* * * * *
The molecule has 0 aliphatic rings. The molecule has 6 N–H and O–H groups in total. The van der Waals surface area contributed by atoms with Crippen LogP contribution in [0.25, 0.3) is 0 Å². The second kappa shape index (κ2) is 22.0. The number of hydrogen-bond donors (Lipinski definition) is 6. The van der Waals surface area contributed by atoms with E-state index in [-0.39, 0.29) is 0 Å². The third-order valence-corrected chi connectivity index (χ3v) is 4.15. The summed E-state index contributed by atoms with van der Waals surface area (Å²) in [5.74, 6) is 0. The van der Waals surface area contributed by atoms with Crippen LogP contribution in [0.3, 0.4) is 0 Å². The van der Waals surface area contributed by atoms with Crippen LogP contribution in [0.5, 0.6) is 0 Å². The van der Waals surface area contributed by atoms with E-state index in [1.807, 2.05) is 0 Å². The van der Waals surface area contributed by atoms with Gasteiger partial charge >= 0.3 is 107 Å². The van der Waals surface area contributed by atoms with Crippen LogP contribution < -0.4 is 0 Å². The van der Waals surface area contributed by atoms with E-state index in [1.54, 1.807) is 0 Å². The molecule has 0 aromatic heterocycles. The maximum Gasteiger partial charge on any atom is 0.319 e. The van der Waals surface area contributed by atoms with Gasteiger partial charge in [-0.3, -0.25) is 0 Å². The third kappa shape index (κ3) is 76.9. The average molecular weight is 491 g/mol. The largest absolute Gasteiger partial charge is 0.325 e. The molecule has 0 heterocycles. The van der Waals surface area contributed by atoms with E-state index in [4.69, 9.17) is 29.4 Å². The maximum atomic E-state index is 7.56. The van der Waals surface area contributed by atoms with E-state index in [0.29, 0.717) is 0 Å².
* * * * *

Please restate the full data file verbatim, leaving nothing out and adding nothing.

The molecule has 0 aliphatic rings. The molecule has 6 N–H and O–H groups in total. The van der Waals surface area contributed by atoms with Crippen LogP contribution in [0.25, 0.3) is 0 Å². The second kappa shape index (κ2) is 22.0. The number of hydrogen-bond donors (Lipinski definition) is 6. The van der Waals surface area contributed by atoms with E-state index in [-0.39, 0.29) is 0 Å². The third-order valence-corrected chi connectivity index (χ3v) is 4.15. The summed E-state index contributed by atoms with van der Waals surface area (Å²) in [5.74, 6) is 0. The van der Waals surface area contributed by atoms with Crippen LogP contribution in [0.3, 0.4) is 0 Å². The van der Waals surface area contributed by atoms with Crippen LogP contribution in [0.5, 0.6) is 0 Å². The van der Waals surface area contributed by atoms with E-state index in [1.807, 2.05) is 0 Å². The van der Waals surface area contributed by atoms with Gasteiger partial charge >= 0.3 is 107 Å². The van der Waals surface area contributed by atoms with Crippen LogP contribution < -0.4 is 0 Å². The van der Waals surface area contributed by atoms with E-state index in [1.54, 1.807) is 0 Å². The molecule has 0 aromatic heterocycles. The maximum Gasteiger partial charge on any atom is 0.319 e. The van der Waals surface area contributed by atoms with Gasteiger partial charge in [-0.3, -0.25) is 0 Å². The third kappa shape index (κ3) is 76.9. The average molecular weight is 491 g/mol. The largest absolute Gasteiger partial charge is 0.325 e. The molecule has 0 heterocycles. The van der Waals surface area contributed by atoms with E-state index in [4.69, 9.17) is 29.4 Å². The maximum atomic E-state index is 7.56. The van der Waals surface area contributed by atoms with E-state index in [0.29, 0.717) is 0 Å².